By the appearance of things, President Trump has decided to break with this pattern of incoherence and unseriousness by inaugurating a novel kind of incoherence and unseriousness. Like his predecessor, he has long indicated a desire to bring an end to the “endless war”; as if that choice would ever be the prerogative of a single party involved in a fierce and protracted fight––unless it was a chosen defeat. But Trump now seems determined to fulfill that pledge, withdrawing American arms from the struggle and handing victory to the Taliban.

The counterinsurgency and counterterrorism operations that have been a constant feature of American policy in Afghanistan for almost two decades, as well as the ambitious humanitarian efforts to construct roads, build health clinics and repair bombed-out girls’ schools, have been a squalid and thankless business. This Sisyphean mission has fostered total fatigue among Americans, without any countervailing presidential leadership to remind them about the requirements of national security and national honor.

What happens next is hard to predict with precision, though some educated guesses may be ventured. The foreign policy specialist Max Boot envisions three potential scenarios for Afghanistan after the American withdrawal is complete: good, bad, and ugly. The good scenario would look like Colombia after the government signed a deal with the FARC insurgency. The rebels agreed to lay down their arms and to be reintegrated into civilian society, and so far the agreement remains intact.

The bad scenario would look like Lebanon, which was spared further bloodletting in its devastating civil war by the Taif Accord. This agreement brought a much-needed respite by altering power-sharing among the major sectarian groups, but only at the expense of an emboldened Hezbollah that drives sectarian mayhem and foreign aggression to this day.

The ugly scenario would look like South Vietnam after the 1973 Paris Peace Accords brought an end to the U.S. military presence. Hanoi began violating its terms at once, and soon Saigon was overrun by a North Vietnamese blitzkrieg–with nasty results for America’s abandoned allies and, it follows, American credibility.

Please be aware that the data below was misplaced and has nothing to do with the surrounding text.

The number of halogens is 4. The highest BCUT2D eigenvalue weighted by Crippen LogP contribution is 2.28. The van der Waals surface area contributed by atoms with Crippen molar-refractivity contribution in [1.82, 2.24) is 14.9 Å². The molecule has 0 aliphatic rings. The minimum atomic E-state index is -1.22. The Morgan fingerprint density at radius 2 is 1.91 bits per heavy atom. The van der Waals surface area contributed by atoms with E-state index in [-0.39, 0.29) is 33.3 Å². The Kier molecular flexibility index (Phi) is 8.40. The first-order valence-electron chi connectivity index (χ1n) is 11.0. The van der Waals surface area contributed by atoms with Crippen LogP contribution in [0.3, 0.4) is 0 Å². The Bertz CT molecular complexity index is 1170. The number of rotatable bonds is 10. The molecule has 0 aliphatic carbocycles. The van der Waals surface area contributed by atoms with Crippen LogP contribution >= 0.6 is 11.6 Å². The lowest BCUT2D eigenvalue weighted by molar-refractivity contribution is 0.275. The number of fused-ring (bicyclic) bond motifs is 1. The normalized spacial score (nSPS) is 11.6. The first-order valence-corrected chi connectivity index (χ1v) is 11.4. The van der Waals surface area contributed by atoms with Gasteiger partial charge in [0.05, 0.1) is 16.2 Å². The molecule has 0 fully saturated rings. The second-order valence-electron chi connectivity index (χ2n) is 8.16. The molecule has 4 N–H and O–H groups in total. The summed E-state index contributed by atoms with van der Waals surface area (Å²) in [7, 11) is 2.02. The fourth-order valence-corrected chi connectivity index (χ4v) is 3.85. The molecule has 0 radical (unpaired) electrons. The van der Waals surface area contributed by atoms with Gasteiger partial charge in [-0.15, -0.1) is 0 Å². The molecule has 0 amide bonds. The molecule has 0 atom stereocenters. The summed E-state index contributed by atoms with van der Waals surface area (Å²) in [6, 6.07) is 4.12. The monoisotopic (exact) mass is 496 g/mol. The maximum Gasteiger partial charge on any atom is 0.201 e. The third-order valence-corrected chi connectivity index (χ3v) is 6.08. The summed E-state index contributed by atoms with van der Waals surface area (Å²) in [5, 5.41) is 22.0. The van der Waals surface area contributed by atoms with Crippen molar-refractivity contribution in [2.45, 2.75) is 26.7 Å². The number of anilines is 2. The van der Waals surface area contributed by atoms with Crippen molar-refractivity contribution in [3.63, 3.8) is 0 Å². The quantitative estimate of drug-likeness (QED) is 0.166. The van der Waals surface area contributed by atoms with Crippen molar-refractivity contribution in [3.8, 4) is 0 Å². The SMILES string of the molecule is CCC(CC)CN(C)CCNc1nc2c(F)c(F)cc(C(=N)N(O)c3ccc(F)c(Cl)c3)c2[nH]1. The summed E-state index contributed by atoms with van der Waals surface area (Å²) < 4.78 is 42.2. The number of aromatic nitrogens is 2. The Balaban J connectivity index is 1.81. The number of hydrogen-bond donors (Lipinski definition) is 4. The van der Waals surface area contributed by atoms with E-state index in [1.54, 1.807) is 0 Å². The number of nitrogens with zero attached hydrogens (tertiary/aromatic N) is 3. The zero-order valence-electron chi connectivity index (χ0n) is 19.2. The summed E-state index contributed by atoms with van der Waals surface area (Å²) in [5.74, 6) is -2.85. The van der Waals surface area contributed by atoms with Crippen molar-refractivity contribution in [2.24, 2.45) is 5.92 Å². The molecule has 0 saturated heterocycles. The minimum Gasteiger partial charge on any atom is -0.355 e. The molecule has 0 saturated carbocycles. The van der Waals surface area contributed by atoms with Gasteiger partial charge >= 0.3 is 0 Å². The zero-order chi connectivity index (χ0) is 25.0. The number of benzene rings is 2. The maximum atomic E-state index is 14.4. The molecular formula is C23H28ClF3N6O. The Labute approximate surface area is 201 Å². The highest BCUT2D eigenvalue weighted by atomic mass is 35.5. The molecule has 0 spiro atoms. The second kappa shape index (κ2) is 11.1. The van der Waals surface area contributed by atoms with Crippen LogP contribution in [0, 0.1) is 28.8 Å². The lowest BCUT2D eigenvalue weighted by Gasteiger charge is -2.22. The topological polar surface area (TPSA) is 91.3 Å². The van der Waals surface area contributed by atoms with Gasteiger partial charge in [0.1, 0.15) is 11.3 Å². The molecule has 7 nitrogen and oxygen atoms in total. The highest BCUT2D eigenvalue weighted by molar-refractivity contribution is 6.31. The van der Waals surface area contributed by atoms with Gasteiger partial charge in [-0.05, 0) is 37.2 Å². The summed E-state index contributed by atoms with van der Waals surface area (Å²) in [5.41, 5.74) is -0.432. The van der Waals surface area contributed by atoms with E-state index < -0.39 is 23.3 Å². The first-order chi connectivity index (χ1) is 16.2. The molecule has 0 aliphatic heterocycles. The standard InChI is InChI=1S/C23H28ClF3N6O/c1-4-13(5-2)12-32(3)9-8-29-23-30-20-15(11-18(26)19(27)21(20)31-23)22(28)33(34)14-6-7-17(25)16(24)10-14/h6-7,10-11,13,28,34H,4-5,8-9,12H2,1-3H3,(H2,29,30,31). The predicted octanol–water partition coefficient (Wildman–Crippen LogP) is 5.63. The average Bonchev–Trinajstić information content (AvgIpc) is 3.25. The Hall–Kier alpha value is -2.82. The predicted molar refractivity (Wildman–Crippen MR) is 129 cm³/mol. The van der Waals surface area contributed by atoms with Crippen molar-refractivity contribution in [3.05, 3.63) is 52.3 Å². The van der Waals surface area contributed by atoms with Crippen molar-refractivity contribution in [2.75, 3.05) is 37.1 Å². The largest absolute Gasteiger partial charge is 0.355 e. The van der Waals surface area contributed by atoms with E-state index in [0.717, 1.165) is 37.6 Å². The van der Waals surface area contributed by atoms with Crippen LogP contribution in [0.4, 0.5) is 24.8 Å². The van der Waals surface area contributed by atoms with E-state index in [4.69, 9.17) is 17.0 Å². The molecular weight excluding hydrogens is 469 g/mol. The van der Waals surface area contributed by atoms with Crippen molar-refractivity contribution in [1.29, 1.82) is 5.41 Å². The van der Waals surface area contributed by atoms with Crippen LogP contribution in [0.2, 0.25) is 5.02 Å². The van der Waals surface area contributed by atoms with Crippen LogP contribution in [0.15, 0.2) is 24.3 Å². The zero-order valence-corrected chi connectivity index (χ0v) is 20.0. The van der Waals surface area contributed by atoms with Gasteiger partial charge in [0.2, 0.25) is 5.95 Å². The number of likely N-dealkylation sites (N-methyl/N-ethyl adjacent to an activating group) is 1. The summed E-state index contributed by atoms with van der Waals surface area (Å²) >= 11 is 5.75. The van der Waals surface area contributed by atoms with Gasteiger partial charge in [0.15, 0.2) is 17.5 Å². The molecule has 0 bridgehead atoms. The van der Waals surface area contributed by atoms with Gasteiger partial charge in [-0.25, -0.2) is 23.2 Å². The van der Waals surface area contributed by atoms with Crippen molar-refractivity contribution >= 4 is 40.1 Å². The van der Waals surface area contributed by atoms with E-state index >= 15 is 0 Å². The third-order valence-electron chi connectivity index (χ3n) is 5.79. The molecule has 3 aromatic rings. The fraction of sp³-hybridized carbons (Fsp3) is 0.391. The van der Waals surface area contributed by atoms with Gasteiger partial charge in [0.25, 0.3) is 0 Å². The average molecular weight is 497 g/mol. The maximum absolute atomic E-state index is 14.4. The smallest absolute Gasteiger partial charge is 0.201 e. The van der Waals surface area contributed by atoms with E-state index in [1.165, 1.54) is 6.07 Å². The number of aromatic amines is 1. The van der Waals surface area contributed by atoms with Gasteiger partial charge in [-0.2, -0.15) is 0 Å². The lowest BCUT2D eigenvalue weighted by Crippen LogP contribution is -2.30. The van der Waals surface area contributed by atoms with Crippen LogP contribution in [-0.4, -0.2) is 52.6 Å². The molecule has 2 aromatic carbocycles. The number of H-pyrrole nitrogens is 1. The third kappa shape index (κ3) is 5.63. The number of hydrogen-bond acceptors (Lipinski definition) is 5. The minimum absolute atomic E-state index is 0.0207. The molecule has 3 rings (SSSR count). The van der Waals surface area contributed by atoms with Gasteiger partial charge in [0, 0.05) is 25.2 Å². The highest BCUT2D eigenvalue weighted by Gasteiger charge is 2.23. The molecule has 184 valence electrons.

It must be said that the rosy scenario is by far the least likely to come to pass in the wake of American withdrawal, as demonstrated by the staggering violence unleashed by the Taliban since the deal was announced. A Taliban ambush last month killed 24 Afghan security forces in southern Afghanistan. Last week, gunmen stormed a maternity ward in a Shiite neighborhood of Kabul, killing at least 24 people including newborns, mothers and nurses, in an attack that has not yet been claimed.

Without the staying hand of American power, it is likely that the Afghans will revert back to what they know best: civil strife and religious barbarism. It would be the gravest of blunders for the United States to allow the Taliban to reclaim control of the state without first renouncing and extirpating al Qaeda.

For the entirety of this conflict, Taliban forces and their al Qaeda allies have believed they could prevail simply by not being defeated, since America was (in their plausible narrative) a fickle superpower that might fight fiercely in the short term but was destined to head for the exits. By brokering a deal with this dangerous foe, President Trump has not achieved anything like peace. He has instead vindicated the central contention of our enemies, and in so doing he will give the stone age a new lease on life in the Hindu Kush.

Brian Stewart

Brian Stewart is a New York-based political writer. Follow him on Twitter @bstewart1776.